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Friday, June 11, 1999 Published at 11:37 GMT 12:37 UK

Aussies coming nicely to the boil

Neil Johnson: Man of the match display

BBC commentator Ralph Dellor reports on Australia's victory over Zimbabwe at Lord's.

Lord's can have a strange effect on teams and players appearing there for the first time. Either they are intimidated by the sense of grandeur at the old place and blame the pitch and the slope for everything that goes wrong, or they are inspired.

Zimbabwe in general and Neil Johnson in particular certainly came into the category of those who lift their game for the occasion.

For Australia, of course, appearing in London NW8 was nothing strange. They reacted favourably to the sight of some sunshine, a batsman-friendly pitch and an attack which was honest if not desperately penetrative.

It was 16 years to the day since Zimbabwe inflicted a famous World Cup defeat on Australia, at a time when the Southern Africans did not enjoy full Test status. On that occasion they made a pretty good fist of upsetting the odds again, even if they went into this one sitting proudly on top of the Super Six table.

Filled out

Lord's was not nearly full at the start, but the crowd filled out as the game developed. Most of the neutrals were backing Zimbabwe, partly because they were the underdogs and partly because English cricket followers like nothing more than seeing Australia embarrassed.

[ image: Mark Waugh: Another splendid performance]
Mark Waugh: Another splendid performance
Anyway, now that England have long since left the World Cup party, it could be said that the spectators are more comfortable supporting sides with little prospect of winning.

Put in to bat, the Australians lost an early wicket when Adam Gilchrist was palpably LBW to Johnson, before Mark Waugh chose to anchor the innings while Ricky Ponting blazed away at the other end.

However, Ponting was cut off in his prime when he dragged Henry Olonga onto his wicket, and then the somewhat wild and erratic bowler got a ball to lift onto Darren Lehmann's finger, ending his participation in this match at least.


Olonga is an interesting character. Everything about him is unkempt, from his dread-locked and tinted hair to his flapping boot laces. The batsman just never knows what to expect. It could be an absolute pearler arriving at over 85mph, or it could go anywhere.

One thing is certain- cricket is never dull when Henry is pounding in at the gallop. While responsible for the effective dismissal of those two batsman, he also went for 62 runs from his 7 overs, although his second spell of two overs was much more controlled than the first five.

The retirement of Lehmann allowed Steve Waugh to join his twin brother in the middle and the brothers made life grim for the bowlers. They put on 129 from only 134 balls before Steve went for the slog against Guy Whittall to be bowled and Mark clipped Johnson to deep mid-wicket. Mark had very nearly fallen to a spectacular catch by Grant Flower at point when he cut at Heath Streak while still in single figures.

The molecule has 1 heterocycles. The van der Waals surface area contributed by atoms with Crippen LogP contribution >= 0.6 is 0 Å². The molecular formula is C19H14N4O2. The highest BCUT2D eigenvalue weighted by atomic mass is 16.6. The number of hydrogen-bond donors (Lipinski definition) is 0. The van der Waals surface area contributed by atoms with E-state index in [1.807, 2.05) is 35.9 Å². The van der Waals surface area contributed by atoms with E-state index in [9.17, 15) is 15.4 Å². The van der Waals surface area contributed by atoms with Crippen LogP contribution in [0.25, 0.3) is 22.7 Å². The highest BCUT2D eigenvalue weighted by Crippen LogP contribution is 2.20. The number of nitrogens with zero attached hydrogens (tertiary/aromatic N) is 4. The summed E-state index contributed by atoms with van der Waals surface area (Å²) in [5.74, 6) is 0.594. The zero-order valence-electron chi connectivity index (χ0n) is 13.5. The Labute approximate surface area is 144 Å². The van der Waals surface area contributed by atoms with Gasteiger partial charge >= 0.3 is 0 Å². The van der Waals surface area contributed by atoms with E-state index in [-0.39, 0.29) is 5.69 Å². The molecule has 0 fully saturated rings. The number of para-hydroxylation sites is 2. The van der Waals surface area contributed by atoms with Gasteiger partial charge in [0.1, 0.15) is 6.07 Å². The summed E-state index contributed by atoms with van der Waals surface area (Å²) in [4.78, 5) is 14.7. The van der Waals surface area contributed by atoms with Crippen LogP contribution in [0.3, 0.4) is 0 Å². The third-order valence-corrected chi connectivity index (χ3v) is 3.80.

Just like Jonty Rhodes at the Oval, Flower flung himself upwards, parried the ball at full stretch, only to see it fall agonisingly out of reach as he went for the rebound. On such little details do so many matches turn.

But if Australia had their hero in Waugh, Zimbabwe had theirs in Neil Johnson. His second wicket partnership of 114 in 119 balls with Murray Goodwin reduced Zimbabwe's task from the impossible to unlikely.

Holed out

Just after Goodwin had received a drink- which he obviously did not want- and some instructions from the 12th man, he holed out, presumably against orders. Andy Flower got a beauty from Paul Reiffel straight after, and Zimbabwe were in trouble.

Alistair Campbell made a brief flurry, while Dirk Viljoen looked assured in his first match of the tournament until given out stumped by the third umpire. Lured out of his crease by Shane Warne, he tried to ground as Gilchrist removed the bails. A more experienced batsman might have stood his ground, but Viljoen made to walk.

Australians only walk when their cars run out of petrol, but the young Zimbabwean's action might have influenced the umpire in a tricky decision.

Johnson was himself beginning to run on empty, getting more and more tired, but he summoned up the energy to add 59 runs which could yet prove to be priceless to Zimbabwe in their quest for a semi-final berth. With Streak playing an admirable supporting role, Johnson was reduced to leaden-footed swings, but they were effective.

Having been on the game for the entire match taking two wickets and scoring 132 not out, there was no doubting the man of the match. Anyone who can smash Shane Warne -fully fit or not- for 16 in one over and 55 in his 9-deserves the accolade.

Australia showed that they are coming nicely to the boil in this World Cup and, having struggled to make the Super Six, could yet go on to win the whole thing. As for Zimbabwe, they demonstrated that they have every right to be dining at the same table as the Big Boys. And they are not out of it yet.

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